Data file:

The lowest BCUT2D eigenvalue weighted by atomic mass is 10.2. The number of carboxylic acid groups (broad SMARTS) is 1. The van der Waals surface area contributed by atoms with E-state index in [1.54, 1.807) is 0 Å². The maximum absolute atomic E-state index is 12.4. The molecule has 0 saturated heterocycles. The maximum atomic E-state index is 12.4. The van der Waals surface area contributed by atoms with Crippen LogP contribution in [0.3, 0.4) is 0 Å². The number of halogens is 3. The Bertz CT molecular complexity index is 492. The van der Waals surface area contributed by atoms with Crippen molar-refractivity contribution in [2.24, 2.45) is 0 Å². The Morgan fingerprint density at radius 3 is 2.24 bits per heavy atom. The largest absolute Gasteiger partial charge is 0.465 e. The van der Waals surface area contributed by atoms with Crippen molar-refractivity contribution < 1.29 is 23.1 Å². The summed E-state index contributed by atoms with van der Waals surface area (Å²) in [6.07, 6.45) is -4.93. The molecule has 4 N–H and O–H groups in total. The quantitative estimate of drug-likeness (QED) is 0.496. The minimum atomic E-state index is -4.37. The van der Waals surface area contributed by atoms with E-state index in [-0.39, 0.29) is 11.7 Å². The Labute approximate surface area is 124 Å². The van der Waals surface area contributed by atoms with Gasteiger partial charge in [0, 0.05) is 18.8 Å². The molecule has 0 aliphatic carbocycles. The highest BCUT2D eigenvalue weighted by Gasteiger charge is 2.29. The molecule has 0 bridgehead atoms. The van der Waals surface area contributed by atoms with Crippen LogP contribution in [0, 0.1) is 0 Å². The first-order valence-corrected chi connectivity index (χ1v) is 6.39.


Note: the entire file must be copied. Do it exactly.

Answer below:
The lowest BCUT2D eigenvalue weighted by atomic mass is 10.2. The number of carboxylic acid groups (broad SMARTS) is 1. The van der Waals surface area contributed by atoms with E-state index in [1.54, 1.807) is 0 Å². The maximum absolute atomic E-state index is 12.4. The molecule has 0 saturated heterocycles. The maximum atomic E-state index is 12.4. The van der Waals surface area contributed by atoms with Crippen LogP contribution in [0.3, 0.4) is 0 Å². The number of halogens is 3. The Bertz CT molecular complexity index is 492. The van der Waals surface area contributed by atoms with Crippen molar-refractivity contribution in [2.24, 2.45) is 0 Å². The Morgan fingerprint density at radius 3 is 2.24 bits per heavy atom. The largest absolute Gasteiger partial charge is 0.465 e. The van der Waals surface area contributed by atoms with Crippen molar-refractivity contribution < 1.29 is 23.1 Å². The summed E-state index contributed by atoms with van der Waals surface area (Å²) in [6.07, 6.45) is -4.93. The molecule has 4 N–H and O–H groups in total. The quantitative estimate of drug-likeness (QED) is 0.496. The minimum atomic E-state index is -4.37. The van der Waals surface area contributed by atoms with E-state index in [-0.39, 0.29) is 11.7 Å². The Labute approximate surface area is 124 Å². The van der Waals surface area contributed by atoms with Gasteiger partial charge in [0, 0.05) is 18.8 Å². The molecule has 0 aliphatic carbocycles. The highest BCUT2D eigenvalue weighted by Gasteiger charge is 2.29. The molecule has 0 bridgehead atoms. The van der Waals surface area contributed by atoms with Crippen LogP contribution in [0, 0.1) is 0 Å². The first-order valence-corrected chi connectivity index (χ1v) is 6.39.